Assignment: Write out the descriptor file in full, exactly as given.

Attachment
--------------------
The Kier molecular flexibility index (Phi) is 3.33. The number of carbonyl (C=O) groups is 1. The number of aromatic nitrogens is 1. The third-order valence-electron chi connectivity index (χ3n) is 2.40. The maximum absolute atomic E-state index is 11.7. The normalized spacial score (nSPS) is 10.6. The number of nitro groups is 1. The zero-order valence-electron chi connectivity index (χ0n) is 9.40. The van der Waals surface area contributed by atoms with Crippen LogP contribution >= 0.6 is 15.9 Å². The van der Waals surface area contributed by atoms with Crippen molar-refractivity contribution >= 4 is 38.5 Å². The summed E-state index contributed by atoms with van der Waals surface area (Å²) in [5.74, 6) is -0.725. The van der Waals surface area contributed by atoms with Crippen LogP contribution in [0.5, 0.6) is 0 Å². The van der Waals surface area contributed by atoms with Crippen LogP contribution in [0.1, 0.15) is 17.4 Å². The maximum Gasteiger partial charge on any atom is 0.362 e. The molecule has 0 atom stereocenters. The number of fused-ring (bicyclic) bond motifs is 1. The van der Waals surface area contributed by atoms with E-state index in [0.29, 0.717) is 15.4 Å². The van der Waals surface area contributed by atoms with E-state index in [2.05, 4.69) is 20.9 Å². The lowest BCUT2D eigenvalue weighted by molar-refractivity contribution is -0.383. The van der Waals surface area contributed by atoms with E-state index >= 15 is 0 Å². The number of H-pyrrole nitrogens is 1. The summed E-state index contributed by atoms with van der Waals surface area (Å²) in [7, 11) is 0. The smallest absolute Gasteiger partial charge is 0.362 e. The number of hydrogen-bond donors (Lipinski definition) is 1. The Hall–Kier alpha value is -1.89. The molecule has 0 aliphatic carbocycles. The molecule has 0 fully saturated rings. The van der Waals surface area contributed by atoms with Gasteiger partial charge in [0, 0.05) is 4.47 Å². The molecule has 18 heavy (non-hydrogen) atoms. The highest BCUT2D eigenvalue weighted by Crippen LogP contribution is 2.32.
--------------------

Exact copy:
The Kier molecular flexibility index (Phi) is 3.33. The number of carbonyl (C=O) groups is 1. The number of aromatic nitrogens is 1. The third-order valence-electron chi connectivity index (χ3n) is 2.40. The maximum absolute atomic E-state index is 11.7. The normalized spacial score (nSPS) is 10.6. The number of nitro groups is 1. The zero-order valence-electron chi connectivity index (χ0n) is 9.40. The van der Waals surface area contributed by atoms with Crippen LogP contribution >= 0.6 is 15.9 Å². The van der Waals surface area contributed by atoms with Crippen molar-refractivity contribution >= 4 is 38.5 Å². The summed E-state index contributed by atoms with van der Waals surface area (Å²) in [5.74, 6) is -0.725. The van der Waals surface area contributed by atoms with Crippen LogP contribution in [0.5, 0.6) is 0 Å². The van der Waals surface area contributed by atoms with Crippen LogP contribution in [0.1, 0.15) is 17.4 Å². The maximum Gasteiger partial charge on any atom is 0.362 e. The molecule has 0 atom stereocenters. The number of fused-ring (bicyclic) bond motifs is 1. The van der Waals surface area contributed by atoms with E-state index in [0.29, 0.717) is 15.4 Å². The van der Waals surface area contributed by atoms with E-state index in [2.05, 4.69) is 20.9 Å². The lowest BCUT2D eigenvalue weighted by molar-refractivity contribution is -0.383. The van der Waals surface area contributed by atoms with E-state index >= 15 is 0 Å². The number of H-pyrrole nitrogens is 1. The summed E-state index contributed by atoms with van der Waals surface area (Å²) in [7, 11) is 0. The smallest absolute Gasteiger partial charge is 0.362 e. The number of hydrogen-bond donors (Lipinski definition) is 1. The Hall–Kier alpha value is -1.89. The molecule has 0 aliphatic carbocycles. The molecule has 0 fully saturated rings. The van der Waals surface area contributed by atoms with Gasteiger partial charge in [0, 0.05) is 4.47 Å². The molecule has 18 heavy (non-hydrogen) atoms. The highest BCUT2D eigenvalue weighted by Crippen LogP contribution is 2.32.